Magnetoencephalographic Evidence for Induced Rhythms
Induced rhythmic oscillations of neuronal activity in the brain is a fascinating subject that holds promise of being of importance in understanding pattern formation in the central neurons system (CNS). Since the pioneering work by Adrian and Matthews (1928) there have been a number of publications in this field (see chapter by Bullock, this volume). Such induced (i.e., stimulus- or event- induced) as opposed to driven rhythmic oscillations have been recently shown by means of electrode experiments in animals (Eckhorn et al., 1988; Freeman and van Dijk, 1987; Gray and Singer, 1987; Gray et al., 1989; see Gray et al. and Eckhorn et al., this volume) and the experimental recordings include single unit spike trains, local field potentials (LFP), and multiple unit activities. Of interest in this connection is the discovery by Llinas and coworkers (Llinas, 1989; Steriade and Llinas, 1988) of “autorhythmic” neurons capable of acting as oscillators with multiple eigenfrequencies (e.g., 6 and 10 Hz) or as resonators that may be excited in a resonant way. Also in this case the experimental results are based on electrode experiments essentially of single unit character.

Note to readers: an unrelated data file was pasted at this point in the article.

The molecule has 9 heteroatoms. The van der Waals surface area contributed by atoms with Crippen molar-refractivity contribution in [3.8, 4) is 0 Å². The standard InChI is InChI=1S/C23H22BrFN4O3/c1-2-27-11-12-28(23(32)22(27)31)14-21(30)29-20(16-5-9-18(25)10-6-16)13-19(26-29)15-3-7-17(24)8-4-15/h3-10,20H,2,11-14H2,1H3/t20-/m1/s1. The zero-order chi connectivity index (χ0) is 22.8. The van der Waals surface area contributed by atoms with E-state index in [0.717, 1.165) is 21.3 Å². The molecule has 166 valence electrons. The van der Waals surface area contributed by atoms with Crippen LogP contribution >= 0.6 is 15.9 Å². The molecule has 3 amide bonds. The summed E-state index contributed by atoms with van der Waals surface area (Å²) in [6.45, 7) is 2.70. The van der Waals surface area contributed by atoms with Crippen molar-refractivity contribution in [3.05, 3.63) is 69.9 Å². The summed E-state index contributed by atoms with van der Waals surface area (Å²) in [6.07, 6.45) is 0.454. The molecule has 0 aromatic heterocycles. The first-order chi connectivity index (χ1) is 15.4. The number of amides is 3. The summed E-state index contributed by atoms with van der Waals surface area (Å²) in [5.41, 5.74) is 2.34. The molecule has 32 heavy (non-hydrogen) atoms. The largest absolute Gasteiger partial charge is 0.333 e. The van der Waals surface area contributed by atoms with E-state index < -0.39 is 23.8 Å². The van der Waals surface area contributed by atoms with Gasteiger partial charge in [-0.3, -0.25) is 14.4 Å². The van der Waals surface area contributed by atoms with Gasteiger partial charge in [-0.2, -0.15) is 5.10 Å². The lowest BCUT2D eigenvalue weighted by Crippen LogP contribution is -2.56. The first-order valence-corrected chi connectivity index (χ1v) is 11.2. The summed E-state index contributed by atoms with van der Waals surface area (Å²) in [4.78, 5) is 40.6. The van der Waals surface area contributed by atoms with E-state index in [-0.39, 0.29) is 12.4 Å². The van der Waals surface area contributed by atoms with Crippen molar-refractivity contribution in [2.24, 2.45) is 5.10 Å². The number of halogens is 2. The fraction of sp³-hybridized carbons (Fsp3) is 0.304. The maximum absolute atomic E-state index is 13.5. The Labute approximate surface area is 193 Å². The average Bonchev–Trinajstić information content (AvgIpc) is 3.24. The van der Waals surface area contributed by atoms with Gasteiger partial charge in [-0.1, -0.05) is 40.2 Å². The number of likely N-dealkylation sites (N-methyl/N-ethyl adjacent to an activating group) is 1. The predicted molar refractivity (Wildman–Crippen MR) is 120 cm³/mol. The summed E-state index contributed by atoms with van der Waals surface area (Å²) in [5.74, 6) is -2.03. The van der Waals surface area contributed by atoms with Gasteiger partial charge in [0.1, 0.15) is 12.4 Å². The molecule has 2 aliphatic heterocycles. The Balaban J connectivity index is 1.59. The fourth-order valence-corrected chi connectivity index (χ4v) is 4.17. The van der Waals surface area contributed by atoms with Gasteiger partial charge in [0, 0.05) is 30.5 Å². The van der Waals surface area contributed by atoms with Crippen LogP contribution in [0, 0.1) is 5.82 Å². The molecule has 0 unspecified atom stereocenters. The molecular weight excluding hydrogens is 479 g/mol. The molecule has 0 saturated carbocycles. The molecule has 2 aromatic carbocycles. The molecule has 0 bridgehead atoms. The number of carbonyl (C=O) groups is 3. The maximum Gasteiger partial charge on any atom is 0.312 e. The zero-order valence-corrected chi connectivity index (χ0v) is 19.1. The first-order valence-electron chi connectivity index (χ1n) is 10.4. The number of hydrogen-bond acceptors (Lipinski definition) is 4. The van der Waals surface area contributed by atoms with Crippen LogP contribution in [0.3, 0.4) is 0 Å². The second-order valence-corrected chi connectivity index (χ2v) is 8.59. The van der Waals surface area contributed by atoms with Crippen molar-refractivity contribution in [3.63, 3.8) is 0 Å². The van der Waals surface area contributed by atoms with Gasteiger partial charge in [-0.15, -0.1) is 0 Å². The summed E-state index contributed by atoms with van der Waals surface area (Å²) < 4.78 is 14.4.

KeywordsContour Plot Local Field Potential Tone Burst Equivalent Current Dipole Spontaneous Oscillation
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